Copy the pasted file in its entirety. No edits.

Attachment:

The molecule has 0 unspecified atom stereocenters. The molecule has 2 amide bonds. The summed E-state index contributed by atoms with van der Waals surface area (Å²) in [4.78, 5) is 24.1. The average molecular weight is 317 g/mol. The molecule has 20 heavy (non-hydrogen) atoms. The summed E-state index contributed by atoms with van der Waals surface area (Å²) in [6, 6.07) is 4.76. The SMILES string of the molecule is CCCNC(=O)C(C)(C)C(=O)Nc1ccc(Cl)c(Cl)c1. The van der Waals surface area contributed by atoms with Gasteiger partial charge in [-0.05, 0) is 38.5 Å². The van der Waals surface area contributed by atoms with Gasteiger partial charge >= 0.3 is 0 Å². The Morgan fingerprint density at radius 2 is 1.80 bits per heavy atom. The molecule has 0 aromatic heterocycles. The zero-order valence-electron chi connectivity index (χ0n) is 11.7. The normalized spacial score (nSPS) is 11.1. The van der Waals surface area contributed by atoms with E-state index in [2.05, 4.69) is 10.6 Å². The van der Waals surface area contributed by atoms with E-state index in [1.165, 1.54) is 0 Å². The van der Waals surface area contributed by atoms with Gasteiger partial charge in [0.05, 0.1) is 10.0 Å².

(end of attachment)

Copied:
The molecule has 0 unspecified atom stereocenters. The molecule has 2 amide bonds. The summed E-state index contributed by atoms with van der Waals surface area (Å²) in [4.78, 5) is 24.1. The average molecular weight is 317 g/mol. The molecule has 20 heavy (non-hydrogen) atoms. The summed E-state index contributed by atoms with van der Waals surface area (Å²) in [6, 6.07) is 4.76. The SMILES string of the molecule is CCCNC(=O)C(C)(C)C(=O)Nc1ccc(Cl)c(Cl)c1. The van der Waals surface area contributed by atoms with Gasteiger partial charge in [-0.05, 0) is 38.5 Å². The van der Waals surface area contributed by atoms with Gasteiger partial charge >= 0.3 is 0 Å². The Morgan fingerprint density at radius 2 is 1.80 bits per heavy atom. The molecule has 0 aromatic heterocycles. The zero-order valence-electron chi connectivity index (χ0n) is 11.7. The normalized spacial score (nSPS) is 11.1. The van der Waals surface area contributed by atoms with E-state index in [2.05, 4.69) is 10.6 Å². The van der Waals surface area contributed by atoms with E-state index in [1.165, 1.54) is 0 Å². The van der Waals surface area contributed by atoms with Gasteiger partial charge in [0.05, 0.1) is 10.0 Å².